November 28, 2002
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No matter how good your high-tech work or how complete your technology
procedures, time erodes all good practices. Just like water on stone,
the effects of time may work slowly, but they can effect your technology
projects in small, yet destructive, ways. No matter how much work you
put into establishing your “best practices”, without constant
attention, they can fall into disrepair quickly and completely…possibly
damaging your high-tech career as well.
It is a simple fact that, as a high-tech worker, many of the tasks you
perform are mundane, tedious and even boring. It is also a fact, that
often these are the most important tasks. Without constant attention to
these small tasks you can find yourself in the position of having to explain
system downtime, incomplete backups and, worst of all, lost data. As you
might imagine, it only takes a few such issues to lose your job or your
These mundane tasks often fall victim to the effects of time through creeping
inattention. Systems that are properly designed often function so well
that you are tempted to ignore them. You might not inspect backup logs
as often as you should. Perhaps you aren’t checking the web access
logs for signs of attack or missing files. Often, there are so many other
problems demanding your attention you can easily begin to ignore those
systems that just simply work.
Unfortunately, these systems can lull you into a false sense of security.
Nothing is worse than discovering that a system has failed just when you
need it most. This is especially true of backup systems. If you don’t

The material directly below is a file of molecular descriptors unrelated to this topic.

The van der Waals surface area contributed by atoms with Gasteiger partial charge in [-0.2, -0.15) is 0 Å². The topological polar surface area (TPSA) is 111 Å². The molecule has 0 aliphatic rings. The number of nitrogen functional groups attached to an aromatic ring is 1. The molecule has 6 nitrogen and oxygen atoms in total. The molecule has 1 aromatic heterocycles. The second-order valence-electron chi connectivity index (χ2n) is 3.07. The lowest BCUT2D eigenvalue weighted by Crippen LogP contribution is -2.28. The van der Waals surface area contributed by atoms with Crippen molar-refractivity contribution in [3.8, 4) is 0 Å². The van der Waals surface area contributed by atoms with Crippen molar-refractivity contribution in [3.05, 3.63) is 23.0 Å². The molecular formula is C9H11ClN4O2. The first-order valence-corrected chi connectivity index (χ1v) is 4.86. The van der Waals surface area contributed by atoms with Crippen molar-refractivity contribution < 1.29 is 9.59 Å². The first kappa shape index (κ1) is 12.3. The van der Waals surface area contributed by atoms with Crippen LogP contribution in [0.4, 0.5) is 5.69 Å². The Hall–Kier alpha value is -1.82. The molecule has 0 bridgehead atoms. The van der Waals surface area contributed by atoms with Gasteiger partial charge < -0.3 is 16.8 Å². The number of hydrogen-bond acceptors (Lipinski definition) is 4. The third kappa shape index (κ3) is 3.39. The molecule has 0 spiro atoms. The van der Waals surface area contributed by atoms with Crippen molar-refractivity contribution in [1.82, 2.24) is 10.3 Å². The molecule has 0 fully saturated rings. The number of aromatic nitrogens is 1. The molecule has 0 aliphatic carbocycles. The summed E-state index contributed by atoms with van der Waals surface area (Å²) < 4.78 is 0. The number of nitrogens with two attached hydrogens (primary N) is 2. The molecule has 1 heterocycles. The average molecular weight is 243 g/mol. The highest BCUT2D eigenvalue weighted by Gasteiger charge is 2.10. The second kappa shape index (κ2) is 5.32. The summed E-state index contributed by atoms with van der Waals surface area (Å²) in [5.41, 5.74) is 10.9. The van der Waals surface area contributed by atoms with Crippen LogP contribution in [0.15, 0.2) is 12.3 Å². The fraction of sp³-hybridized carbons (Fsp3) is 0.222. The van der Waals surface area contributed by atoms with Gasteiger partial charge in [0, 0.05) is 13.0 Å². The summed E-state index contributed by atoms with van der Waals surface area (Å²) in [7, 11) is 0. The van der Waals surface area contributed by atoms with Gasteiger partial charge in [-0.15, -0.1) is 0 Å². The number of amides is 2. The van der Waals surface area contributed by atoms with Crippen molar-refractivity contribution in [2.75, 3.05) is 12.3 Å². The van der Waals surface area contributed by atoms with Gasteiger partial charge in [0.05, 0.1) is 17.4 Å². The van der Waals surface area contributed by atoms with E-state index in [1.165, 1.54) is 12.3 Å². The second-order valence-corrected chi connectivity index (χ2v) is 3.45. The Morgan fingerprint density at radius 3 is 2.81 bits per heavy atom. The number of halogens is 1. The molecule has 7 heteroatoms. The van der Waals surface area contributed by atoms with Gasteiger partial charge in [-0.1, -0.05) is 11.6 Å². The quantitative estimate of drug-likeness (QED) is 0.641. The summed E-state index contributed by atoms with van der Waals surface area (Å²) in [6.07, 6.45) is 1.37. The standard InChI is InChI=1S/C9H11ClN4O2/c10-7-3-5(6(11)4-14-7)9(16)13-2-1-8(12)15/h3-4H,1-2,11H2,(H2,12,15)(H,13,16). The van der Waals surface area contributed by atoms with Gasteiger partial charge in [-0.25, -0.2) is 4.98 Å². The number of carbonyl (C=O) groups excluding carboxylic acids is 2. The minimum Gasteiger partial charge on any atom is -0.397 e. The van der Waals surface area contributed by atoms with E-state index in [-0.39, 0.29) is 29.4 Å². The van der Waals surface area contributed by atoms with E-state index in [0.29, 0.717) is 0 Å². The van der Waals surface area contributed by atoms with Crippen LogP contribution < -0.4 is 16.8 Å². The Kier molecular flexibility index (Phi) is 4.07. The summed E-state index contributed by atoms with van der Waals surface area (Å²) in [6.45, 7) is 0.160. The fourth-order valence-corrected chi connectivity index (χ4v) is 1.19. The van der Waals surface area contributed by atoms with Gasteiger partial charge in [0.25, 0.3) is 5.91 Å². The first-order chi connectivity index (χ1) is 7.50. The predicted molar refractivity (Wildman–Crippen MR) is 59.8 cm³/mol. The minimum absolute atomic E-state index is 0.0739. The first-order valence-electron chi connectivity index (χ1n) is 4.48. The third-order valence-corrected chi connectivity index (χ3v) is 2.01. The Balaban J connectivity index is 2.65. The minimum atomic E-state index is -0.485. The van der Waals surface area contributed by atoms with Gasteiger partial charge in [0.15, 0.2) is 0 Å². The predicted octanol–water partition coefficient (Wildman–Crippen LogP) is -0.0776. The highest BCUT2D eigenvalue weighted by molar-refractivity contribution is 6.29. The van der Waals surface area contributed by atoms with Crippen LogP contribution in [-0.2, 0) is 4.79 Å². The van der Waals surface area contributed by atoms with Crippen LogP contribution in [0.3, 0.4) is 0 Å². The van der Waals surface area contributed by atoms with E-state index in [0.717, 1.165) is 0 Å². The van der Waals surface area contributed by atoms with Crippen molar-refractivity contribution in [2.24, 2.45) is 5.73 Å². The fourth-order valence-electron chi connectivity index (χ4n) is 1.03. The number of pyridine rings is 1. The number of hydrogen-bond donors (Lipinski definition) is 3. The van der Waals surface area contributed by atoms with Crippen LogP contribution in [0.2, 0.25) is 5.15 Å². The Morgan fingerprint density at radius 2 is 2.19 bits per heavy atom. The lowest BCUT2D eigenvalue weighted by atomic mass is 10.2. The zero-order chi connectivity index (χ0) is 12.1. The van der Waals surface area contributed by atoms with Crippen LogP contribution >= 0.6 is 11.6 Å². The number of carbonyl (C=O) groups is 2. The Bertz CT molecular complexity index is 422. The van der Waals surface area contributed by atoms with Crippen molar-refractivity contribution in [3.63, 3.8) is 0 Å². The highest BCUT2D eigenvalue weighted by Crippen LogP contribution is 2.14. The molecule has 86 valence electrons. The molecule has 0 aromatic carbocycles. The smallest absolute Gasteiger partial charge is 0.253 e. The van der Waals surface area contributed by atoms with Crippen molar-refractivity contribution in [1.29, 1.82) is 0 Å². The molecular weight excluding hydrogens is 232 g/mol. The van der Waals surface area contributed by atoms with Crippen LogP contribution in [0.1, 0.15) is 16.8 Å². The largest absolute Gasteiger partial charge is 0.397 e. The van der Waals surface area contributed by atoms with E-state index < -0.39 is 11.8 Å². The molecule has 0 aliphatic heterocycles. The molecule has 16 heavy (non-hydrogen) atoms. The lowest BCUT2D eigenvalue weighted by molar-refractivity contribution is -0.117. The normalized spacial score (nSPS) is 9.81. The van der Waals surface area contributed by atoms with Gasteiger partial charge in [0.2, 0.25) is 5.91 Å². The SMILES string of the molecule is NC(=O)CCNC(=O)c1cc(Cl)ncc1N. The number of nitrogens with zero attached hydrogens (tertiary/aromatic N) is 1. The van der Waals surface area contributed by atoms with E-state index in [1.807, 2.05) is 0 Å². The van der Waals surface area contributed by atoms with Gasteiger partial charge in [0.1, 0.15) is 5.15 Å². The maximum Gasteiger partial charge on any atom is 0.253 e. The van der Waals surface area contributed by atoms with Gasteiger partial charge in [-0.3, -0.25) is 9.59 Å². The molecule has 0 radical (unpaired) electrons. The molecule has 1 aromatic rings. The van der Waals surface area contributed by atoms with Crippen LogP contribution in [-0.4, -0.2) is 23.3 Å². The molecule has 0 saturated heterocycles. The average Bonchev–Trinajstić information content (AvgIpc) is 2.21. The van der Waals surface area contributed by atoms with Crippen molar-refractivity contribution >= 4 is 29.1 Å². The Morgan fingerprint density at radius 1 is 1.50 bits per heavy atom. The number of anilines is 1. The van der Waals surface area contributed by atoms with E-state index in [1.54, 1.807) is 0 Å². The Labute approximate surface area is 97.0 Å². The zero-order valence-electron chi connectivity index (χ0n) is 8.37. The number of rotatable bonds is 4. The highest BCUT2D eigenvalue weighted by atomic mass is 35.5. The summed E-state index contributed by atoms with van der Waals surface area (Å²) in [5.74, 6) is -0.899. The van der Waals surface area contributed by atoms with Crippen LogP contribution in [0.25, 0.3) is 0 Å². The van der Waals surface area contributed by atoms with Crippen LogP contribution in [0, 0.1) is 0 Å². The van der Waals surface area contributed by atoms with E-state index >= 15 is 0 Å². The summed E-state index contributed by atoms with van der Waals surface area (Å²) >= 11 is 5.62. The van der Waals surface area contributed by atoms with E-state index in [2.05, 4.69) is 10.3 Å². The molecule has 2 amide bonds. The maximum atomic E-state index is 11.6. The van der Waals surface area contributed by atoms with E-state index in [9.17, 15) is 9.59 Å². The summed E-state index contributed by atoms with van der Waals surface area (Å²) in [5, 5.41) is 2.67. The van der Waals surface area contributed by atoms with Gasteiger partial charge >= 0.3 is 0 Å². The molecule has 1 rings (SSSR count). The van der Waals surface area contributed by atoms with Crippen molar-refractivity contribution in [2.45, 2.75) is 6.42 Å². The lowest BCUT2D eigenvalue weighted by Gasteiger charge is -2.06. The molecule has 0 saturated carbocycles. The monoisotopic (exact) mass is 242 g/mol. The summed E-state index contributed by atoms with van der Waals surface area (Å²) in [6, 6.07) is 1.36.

spend the necessary hours to confirm the backup system is working you
can easily find yourself unable to restore data when you need it most.
In order to truly rely on these systems, you have to do your homework
and insure that they continue to work every day.
There are several ways to insure that systems get the attention they need.
Everyone has their own methods, though, and will need to find their own
way. Below I have detailed a few techniques I use to insure that my most
important systems perform when I need them most.
One of the most useful methods I use to combat the effects of time on
systems is the establishment of a regular routine. Just like brushing
your teeth in the morning and taking the trash out each week, I use repetition
to my advantage.
When I was working for a small Internet content provider several years
ago, I usually tried to arrive an hour before most of the staff each day.
This hour was my time to perform all the mundane, yet extremely important
tasks. I would inspect log files, (especially the error logs), check tape
backups, insure all web services were up and running and a host of other
basic check. This routine eventually grew into a checklist that others
could use if I were out of the office.
I found that addressing these issues at the beginning of my day, when
I was most fresh and least likely to be interrupted, helped to insure
that the tasks would get done. Without a routine, it becomes too easy
to get involved with the crisis of the day, and let the smaller tasks
Another important way of resisting the effects of time on your systems
is the regular re-evaluation of these systems. Every major system, whether
it be backups, networks, or databases, should be re-evaluated at least
once per quarter. This active and concentrated review gives you a chance
to re-dedicate yourself to maintenance of systems, clearly focus on any
issues that need to be addressed and remove systems that are no longer
necessary. Without this regular re-evaluation you will soon find yourself
ignoring these systems and, perhaps even worse, maintaining systems that
are no longer useful.
Time is the enemy of all technology and therefore
your enemy as well. It breaks down systems, causes electronics to fail,
and lulls you into a false sense of security. Many systems can be ignored
for short periods of time. Although, if you don’t develop a routine
for managing your systems and revisit this routine on a regular basis,
you might just find yourself in the unenviable position of paying for
your inattention with your pride, your pocket book or your position.
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